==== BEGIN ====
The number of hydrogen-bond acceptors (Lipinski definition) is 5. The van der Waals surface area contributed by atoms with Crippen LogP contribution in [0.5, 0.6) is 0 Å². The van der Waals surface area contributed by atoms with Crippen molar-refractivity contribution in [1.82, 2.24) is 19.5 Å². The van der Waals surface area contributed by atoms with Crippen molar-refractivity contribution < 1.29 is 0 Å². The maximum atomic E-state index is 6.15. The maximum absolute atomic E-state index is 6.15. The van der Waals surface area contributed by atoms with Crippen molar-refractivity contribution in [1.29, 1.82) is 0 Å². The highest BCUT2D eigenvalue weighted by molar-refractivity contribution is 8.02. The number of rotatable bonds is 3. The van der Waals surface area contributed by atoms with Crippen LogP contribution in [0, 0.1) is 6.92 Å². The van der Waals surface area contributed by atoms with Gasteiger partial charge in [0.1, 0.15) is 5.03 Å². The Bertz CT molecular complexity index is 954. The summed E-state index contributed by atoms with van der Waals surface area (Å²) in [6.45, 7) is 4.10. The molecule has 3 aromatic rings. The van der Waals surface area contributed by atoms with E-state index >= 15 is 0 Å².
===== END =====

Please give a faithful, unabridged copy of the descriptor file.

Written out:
The number of hydrogen-bond acceptors (Lipinski definition) is 5. The van der Waals surface area contributed by atoms with Crippen LogP contribution in [0.5, 0.6) is 0 Å². The van der Waals surface area contributed by atoms with Crippen molar-refractivity contribution in [1.82, 2.24) is 19.5 Å². The van der Waals surface area contributed by atoms with Crippen molar-refractivity contribution < 1.29 is 0 Å². The maximum atomic E-state index is 6.15. The maximum absolute atomic E-state index is 6.15. The van der Waals surface area contributed by atoms with Crippen molar-refractivity contribution in [1.29, 1.82) is 0 Å². The highest BCUT2D eigenvalue weighted by molar-refractivity contribution is 8.02. The number of rotatable bonds is 3. The van der Waals surface area contributed by atoms with Crippen LogP contribution in [0, 0.1) is 6.92 Å². The van der Waals surface area contributed by atoms with Gasteiger partial charge in [0.1, 0.15) is 5.03 Å². The Bertz CT molecular complexity index is 954. The summed E-state index contributed by atoms with van der Waals surface area (Å²) in [6.45, 7) is 4.10. The molecule has 3 aromatic rings. The van der Waals surface area contributed by atoms with E-state index >= 15 is 0 Å².